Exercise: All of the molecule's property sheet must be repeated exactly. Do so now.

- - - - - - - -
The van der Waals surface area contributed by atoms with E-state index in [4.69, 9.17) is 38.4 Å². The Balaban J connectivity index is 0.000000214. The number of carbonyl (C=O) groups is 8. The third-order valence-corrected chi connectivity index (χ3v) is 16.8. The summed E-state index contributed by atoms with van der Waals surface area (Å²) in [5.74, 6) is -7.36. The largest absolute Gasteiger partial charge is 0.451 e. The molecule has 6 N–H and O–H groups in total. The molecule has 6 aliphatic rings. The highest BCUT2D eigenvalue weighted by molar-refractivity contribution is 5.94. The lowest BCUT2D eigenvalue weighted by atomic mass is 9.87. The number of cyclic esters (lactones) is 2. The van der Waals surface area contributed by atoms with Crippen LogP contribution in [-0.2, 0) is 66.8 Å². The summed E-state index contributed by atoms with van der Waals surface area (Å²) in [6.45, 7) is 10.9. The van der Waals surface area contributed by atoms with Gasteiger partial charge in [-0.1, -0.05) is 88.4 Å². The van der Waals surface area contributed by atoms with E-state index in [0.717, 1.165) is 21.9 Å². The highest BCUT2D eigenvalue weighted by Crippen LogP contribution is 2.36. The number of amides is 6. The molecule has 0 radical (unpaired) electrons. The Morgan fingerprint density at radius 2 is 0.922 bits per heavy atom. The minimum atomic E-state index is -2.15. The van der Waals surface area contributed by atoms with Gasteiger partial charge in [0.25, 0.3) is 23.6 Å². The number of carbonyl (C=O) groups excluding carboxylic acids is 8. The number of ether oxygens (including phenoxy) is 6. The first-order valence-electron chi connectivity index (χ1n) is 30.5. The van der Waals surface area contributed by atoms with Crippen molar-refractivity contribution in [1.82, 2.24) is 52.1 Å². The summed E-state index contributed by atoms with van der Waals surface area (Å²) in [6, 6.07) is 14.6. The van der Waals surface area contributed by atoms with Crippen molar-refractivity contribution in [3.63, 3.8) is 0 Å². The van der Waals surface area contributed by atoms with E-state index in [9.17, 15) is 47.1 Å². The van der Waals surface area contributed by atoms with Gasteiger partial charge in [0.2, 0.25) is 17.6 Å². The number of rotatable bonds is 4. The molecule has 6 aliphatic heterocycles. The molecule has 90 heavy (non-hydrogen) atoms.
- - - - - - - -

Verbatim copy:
The van der Waals surface area contributed by atoms with E-state index in [4.69, 9.17) is 38.4 Å². The Balaban J connectivity index is 0.000000214. The number of carbonyl (C=O) groups is 8. The third-order valence-corrected chi connectivity index (χ3v) is 16.8. The summed E-state index contributed by atoms with van der Waals surface area (Å²) in [5.74, 6) is -7.36. The largest absolute Gasteiger partial charge is 0.451 e. The molecule has 6 N–H and O–H groups in total. The molecule has 6 aliphatic rings. The highest BCUT2D eigenvalue weighted by molar-refractivity contribution is 5.94. The lowest BCUT2D eigenvalue weighted by atomic mass is 9.87. The number of cyclic esters (lactones) is 2. The van der Waals surface area contributed by atoms with Crippen LogP contribution in [-0.2, 0) is 66.8 Å². The summed E-state index contributed by atoms with van der Waals surface area (Å²) in [6.45, 7) is 10.9. The van der Waals surface area contributed by atoms with Gasteiger partial charge in [-0.1, -0.05) is 88.4 Å². The van der Waals surface area contributed by atoms with E-state index in [0.717, 1.165) is 21.9 Å². The highest BCUT2D eigenvalue weighted by Crippen LogP contribution is 2.36. The number of amides is 6. The molecule has 0 radical (unpaired) electrons. The Morgan fingerprint density at radius 2 is 0.922 bits per heavy atom. The minimum atomic E-state index is -2.15. The van der Waals surface area contributed by atoms with Gasteiger partial charge in [0.25, 0.3) is 23.6 Å². The number of carbonyl (C=O) groups excluding carboxylic acids is 8. The number of ether oxygens (including phenoxy) is 6. The first-order valence-electron chi connectivity index (χ1n) is 30.5. The van der Waals surface area contributed by atoms with Crippen molar-refractivity contribution in [1.82, 2.24) is 52.1 Å². The summed E-state index contributed by atoms with van der Waals surface area (Å²) in [6, 6.07) is 14.6. The van der Waals surface area contributed by atoms with Crippen molar-refractivity contribution in [3.63, 3.8) is 0 Å². The van der Waals surface area contributed by atoms with E-state index in [9.17, 15) is 47.1 Å². The van der Waals surface area contributed by atoms with Gasteiger partial charge in [0.2, 0.25) is 17.6 Å². The number of rotatable bonds is 4. The molecule has 6 aliphatic heterocycles. The molecule has 90 heavy (non-hydrogen) atoms.